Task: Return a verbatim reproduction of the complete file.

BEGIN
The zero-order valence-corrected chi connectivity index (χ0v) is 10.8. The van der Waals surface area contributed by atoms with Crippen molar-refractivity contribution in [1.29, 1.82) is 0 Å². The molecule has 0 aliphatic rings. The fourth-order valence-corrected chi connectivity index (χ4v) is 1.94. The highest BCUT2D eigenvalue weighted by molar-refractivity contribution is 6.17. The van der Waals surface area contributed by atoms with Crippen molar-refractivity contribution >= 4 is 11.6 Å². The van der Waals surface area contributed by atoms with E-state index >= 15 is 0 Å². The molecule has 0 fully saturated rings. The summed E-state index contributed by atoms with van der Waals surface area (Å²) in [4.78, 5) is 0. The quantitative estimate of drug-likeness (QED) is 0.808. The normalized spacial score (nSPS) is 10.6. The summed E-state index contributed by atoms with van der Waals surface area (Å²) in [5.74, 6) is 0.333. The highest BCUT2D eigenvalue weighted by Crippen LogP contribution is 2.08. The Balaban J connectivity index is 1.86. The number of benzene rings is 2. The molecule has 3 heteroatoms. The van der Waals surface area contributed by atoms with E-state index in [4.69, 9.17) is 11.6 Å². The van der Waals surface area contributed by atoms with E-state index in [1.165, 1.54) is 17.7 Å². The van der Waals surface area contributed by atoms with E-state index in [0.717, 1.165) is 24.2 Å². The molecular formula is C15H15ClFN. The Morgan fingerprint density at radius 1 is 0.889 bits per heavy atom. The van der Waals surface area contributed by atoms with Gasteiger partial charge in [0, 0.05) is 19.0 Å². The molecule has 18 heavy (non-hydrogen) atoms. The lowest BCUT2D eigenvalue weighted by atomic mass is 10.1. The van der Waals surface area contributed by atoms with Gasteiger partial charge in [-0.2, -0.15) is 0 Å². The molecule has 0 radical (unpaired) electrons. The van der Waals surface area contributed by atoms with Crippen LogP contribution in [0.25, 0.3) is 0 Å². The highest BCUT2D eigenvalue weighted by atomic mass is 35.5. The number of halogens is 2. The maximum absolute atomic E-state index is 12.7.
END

The zero-order valence-corrected chi connectivity index (χ0v) is 10.8. The van der Waals surface area contributed by atoms with Crippen molar-refractivity contribution in [1.29, 1.82) is 0 Å². The molecule has 0 aliphatic rings. The fourth-order valence-corrected chi connectivity index (χ4v) is 1.94. The highest BCUT2D eigenvalue weighted by molar-refractivity contribution is 6.17. The van der Waals surface area contributed by atoms with Crippen molar-refractivity contribution >= 4 is 11.6 Å². The van der Waals surface area contributed by atoms with E-state index >= 15 is 0 Å². The molecule has 0 fully saturated rings. The summed E-state index contributed by atoms with van der Waals surface area (Å²) in [4.78, 5) is 0. The quantitative estimate of drug-likeness (QED) is 0.808. The normalized spacial score (nSPS) is 10.6. The summed E-state index contributed by atoms with van der Waals surface area (Å²) in [5.74, 6) is 0.333. The highest BCUT2D eigenvalue weighted by Crippen LogP contribution is 2.08. The Balaban J connectivity index is 1.86. The number of benzene rings is 2. The molecule has 3 heteroatoms. The van der Waals surface area contributed by atoms with E-state index in [4.69, 9.17) is 11.6 Å². The van der Waals surface area contributed by atoms with E-state index in [1.165, 1.54) is 17.7 Å². The van der Waals surface area contributed by atoms with E-state index in [0.717, 1.165) is 24.2 Å². The molecular formula is C15H15ClFN. The Morgan fingerprint density at radius 1 is 0.889 bits per heavy atom. The van der Waals surface area contributed by atoms with Gasteiger partial charge in [0, 0.05) is 19.0 Å². The molecule has 18 heavy (non-hydrogen) atoms. The lowest BCUT2D eigenvalue weighted by atomic mass is 10.1. The van der Waals surface area contributed by atoms with Gasteiger partial charge in [-0.2, -0.15) is 0 Å². The molecule has 0 radical (unpaired) electrons. The van der Waals surface area contributed by atoms with Crippen LogP contribution in [0.25, 0.3) is 0 Å². The highest BCUT2D eigenvalue weighted by atomic mass is 35.5. The number of halogens is 2. The maximum absolute atomic E-state index is 12.7.